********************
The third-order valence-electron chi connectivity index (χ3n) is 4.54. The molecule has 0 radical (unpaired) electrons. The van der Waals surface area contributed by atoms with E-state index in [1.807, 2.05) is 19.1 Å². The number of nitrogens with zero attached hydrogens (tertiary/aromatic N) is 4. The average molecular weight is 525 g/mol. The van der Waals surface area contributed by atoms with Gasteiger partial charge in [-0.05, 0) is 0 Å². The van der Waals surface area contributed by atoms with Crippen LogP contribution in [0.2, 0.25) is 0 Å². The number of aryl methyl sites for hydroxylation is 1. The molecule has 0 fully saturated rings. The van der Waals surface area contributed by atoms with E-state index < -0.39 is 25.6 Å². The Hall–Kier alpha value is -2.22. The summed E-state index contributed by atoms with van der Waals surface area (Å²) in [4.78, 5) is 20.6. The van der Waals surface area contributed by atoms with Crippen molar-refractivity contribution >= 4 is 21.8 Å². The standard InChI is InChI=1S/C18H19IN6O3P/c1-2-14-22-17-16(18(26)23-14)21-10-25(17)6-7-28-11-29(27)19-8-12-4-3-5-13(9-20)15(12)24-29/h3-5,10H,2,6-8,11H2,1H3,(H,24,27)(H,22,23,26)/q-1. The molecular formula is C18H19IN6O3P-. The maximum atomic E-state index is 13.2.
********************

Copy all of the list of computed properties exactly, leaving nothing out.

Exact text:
The third-order valence-electron chi connectivity index (χ3n) is 4.54. The molecule has 0 radical (unpaired) electrons. The van der Waals surface area contributed by atoms with E-state index in [1.807, 2.05) is 19.1 Å². The number of nitrogens with zero attached hydrogens (tertiary/aromatic N) is 4. The average molecular weight is 525 g/mol. The van der Waals surface area contributed by atoms with Gasteiger partial charge in [-0.05, 0) is 0 Å². The van der Waals surface area contributed by atoms with Crippen LogP contribution in [0.2, 0.25) is 0 Å². The number of aryl methyl sites for hydroxylation is 1. The molecule has 0 fully saturated rings. The van der Waals surface area contributed by atoms with E-state index < -0.39 is 25.6 Å². The Hall–Kier alpha value is -2.22. The summed E-state index contributed by atoms with van der Waals surface area (Å²) in [4.78, 5) is 20.6. The van der Waals surface area contributed by atoms with Crippen molar-refractivity contribution >= 4 is 21.8 Å². The standard InChI is InChI=1S/C18H19IN6O3P/c1-2-14-22-17-16(18(26)23-14)21-10-25(17)6-7-28-11-29(27)19-8-12-4-3-5-13(9-20)15(12)24-29/h3-5,10H,2,6-8,11H2,1H3,(H,24,27)(H,22,23,26)/q-1. The molecular formula is C18H19IN6O3P-. The maximum atomic E-state index is 13.2.